'Voice of Arnie's Army': Chris Rodell's book gets to heart of golf legend Arnold Palmer
Arnold Palmer could come across as folksy and unassuming, but he possessed a sly wit and a boatload of confidence.
He was a philanthropist, a pilot and, of course, a legendary golfer, nicknamed "The King."
Palmer kept company with queens and presidents, yet was most comfortable at home, in Latrobe, with "his people."
Chris Rodell, his Youngstown neighbor, knew him as a man who once called him out for flattery, joking, "I can't tell you how much I enjoy you coming in here to blow so much sweet smoke up my (posterior)."
"I kept waiting for the day he'd ask me to pull his finger," Rodell writes in his new book profiling his famous friend.
A former Tribune-Review reporter, Rodell, 55, is a freelance writer and author of several books.
His most recent is "Arnold Palmer: Homespun Stories of The King," published by Triumph Books.
While covering the 2001 Pennsylvania Classic for "Golf" magazine, Rodell veers from his straight up query to several players, asking them to recall their first aces (holes in one).
Spying Palmer, he decides to have a little fun.
"Which do you remember more clearly: your first ace or your first kiss?" he asks.
"Oh, the first ace," Palmer answers without hesitation.
"It just meant so much more to me," he says, laughing.
That assignment was the first of many over the years, as Palmer's and Rodell's professional relationship evolved into a friendship.
In fact, Palmer wrote a cover endorsement for an earlier Rodell book, "Use All the Crayons!"
Amidst all the happy commotion about the Palmer book, I keep getting reminders about how much people love 'Use All The Crayons!' the story of how I've remained cheerful despite life's perpetual butt kicking. Stranger just bought 3 for graduation gifts #life #books pic.twitter.com/UEErEr1OIQ— Chris Rodell (@8Days2Amish) May 22, 2018
Rodell's office is above The Tin Lizzy, a Youngstown bar and restaurant Palmer frequented and sometimes jokingly offered to buy.
"I come here every day. I'm a social person in an anti-social job," he says.
Although he lives nearby, the structure of keeping "office hours" never left Rodell.
Neither did, he says, the ability to write on deadline.
"I only had five weeks to write this book," Rodell says.
The father of two daughters, ages 12 and 17, his freelance career is not always lucrative, he says, but has allowed him to be a present parent.
"I've really enjoyed my life and the time I spent with my kids," he says.
Savoring sources' stories
Following Palmer's 2016 death, a Palmer business associate he asked not to identify told Rodell he was the "voice of Arnie's Army."
"I would write these irreverent stories on my blog, just about what it was like to interview him, and people would ask, 'What's he really like?' ... I realized I do have a story to tell," he says.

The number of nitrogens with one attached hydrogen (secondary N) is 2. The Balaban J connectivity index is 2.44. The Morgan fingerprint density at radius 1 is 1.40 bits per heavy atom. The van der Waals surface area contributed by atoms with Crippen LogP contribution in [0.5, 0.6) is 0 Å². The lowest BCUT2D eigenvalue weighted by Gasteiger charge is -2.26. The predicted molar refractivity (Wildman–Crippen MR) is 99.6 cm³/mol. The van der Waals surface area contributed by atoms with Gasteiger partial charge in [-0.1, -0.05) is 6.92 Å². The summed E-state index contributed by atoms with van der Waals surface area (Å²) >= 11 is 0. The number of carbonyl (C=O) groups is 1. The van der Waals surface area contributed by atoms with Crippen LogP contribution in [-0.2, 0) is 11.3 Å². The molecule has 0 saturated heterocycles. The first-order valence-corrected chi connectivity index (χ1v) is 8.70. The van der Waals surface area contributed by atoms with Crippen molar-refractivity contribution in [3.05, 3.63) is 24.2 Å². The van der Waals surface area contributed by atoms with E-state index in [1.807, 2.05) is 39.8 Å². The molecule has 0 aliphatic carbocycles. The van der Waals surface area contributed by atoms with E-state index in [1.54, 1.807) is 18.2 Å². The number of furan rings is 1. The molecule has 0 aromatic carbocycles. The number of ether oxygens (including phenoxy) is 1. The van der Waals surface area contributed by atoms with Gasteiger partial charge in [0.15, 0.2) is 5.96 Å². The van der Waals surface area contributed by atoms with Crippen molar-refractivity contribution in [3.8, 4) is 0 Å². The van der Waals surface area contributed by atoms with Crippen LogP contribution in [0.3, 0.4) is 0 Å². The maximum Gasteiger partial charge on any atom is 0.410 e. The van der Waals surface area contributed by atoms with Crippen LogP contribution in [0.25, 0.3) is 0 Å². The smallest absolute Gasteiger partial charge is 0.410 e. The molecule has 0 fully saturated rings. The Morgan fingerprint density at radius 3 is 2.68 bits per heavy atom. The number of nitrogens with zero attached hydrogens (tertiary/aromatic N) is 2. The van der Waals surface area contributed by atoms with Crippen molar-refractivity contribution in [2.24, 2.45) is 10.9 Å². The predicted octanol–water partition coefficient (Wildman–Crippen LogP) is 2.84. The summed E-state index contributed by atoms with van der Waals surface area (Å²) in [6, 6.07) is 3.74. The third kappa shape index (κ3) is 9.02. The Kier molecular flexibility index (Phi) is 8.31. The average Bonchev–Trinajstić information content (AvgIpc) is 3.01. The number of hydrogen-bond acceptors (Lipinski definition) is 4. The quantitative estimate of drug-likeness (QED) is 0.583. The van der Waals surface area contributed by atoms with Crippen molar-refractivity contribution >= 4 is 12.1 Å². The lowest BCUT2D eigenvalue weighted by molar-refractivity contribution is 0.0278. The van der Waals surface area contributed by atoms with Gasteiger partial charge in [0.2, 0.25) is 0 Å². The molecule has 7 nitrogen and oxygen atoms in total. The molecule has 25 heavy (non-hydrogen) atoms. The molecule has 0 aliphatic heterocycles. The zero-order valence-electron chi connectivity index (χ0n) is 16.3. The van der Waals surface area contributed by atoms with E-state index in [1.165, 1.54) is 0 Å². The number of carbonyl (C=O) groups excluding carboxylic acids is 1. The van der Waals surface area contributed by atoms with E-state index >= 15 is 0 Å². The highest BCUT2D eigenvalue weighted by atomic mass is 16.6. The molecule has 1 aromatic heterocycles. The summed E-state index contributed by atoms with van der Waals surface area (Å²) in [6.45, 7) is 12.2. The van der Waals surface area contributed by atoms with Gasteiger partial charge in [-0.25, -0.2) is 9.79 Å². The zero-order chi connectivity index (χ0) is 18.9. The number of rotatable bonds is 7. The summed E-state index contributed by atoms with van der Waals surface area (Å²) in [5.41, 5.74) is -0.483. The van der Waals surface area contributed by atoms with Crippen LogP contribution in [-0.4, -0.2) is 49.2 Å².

Rodell approached numerous editors and agents, and dealt with a writer's nemesis — rejection — until he found a publisher that gave him a green light.
The book is full of anecdotes, shared by people who knew an Arnold Palmer fans who tagged along on the greens never did.
This is the man who once approached Rodell at a formal social event and "noogied me."
"He could have stifled the room with pretentiousness, but instead he chose to be playful and fun," he says.
Wanting to salute his friend and Latrobe, Rodell placed an ad in a local newspaper.
"I asked, just tell me your best Arnold Palmer stories. ... Then I just answered the phone and typed," he says, grinning.
Those stories include offers of letters of reference, unsolicited charitable donations, even a request that Palmer seek political office.
Along with anecdotes from locals, the book includes insights from Jim Nantz, Tom Ridge and Gary Player about what makes small Western Pennsylvania towns like Latrobe special enough to nurture global icons like Palmer and Fred Rogers.
Words of praise
Latrobe Mayor Rosie Wolford calls Rodell's book "phenomenal."
"I bought copies for my siblings and a couple of extras to share. I thought about using it as a marketing tool for Latrobe, but I haven't figured out how to do that yet," Wolford says.
Wolford says she found herself laughing aloud as she read the book about Palmer, whom she'd met socially.
"There are such cute, charming little stories in there," she says. "I'm 57. Arnie was in his prime when I was pretty young. ... I think Chris did a wonderful job."
Palmer's longtime assistant, "Doc" Giffin, agrees.
At Rodell's request, he says, he read the book prior to publication.
"I consider it a very well-done work. I've had a lot of people tell me they've read it and enjoyed the book. I think Arnie would be pleased with it," Giffin says.
Rodell is busy now with personal appearances and book signings, and continues to hear people's "Arnie" stories.
'Arnold Palmer plays the lottery,' a 56-second video of a story straight from the pages of my new book, 'Arnold Palmer: Homespun Stories of The King,' available @TriumphBooks , amazon, Barnes & Noble and most places quality books are sold ... https://t.co/ITS9WgQ4vi— Chris Rodell (@8Days2Amish) May 21, 2018
"I used to say I was friends with Arnold Palmer. Then I realized Arnold Palmer was friends with everyone," he says.
It's early in the book when Palmer makes his affection for his hometown crystal clear.
"This is the most beautiful place in the world," Palmer tells Rodell in a 2010 interview.
"It has everything. It has mountains, fresh water, four beautiful seasons and friendly people. I've been all over the world and have never found a place better than this. I live in Florida the rest of the time and I love Orlando, but if I were forced to choose one place over all the others, this would be it. I never once thought of leaving. And I never will."
Mary Pickels is a Tribune-Review staff writer. Reach her at 724-836-5401 or firstname.lastname@example.org or via Twitter @MaryPickels.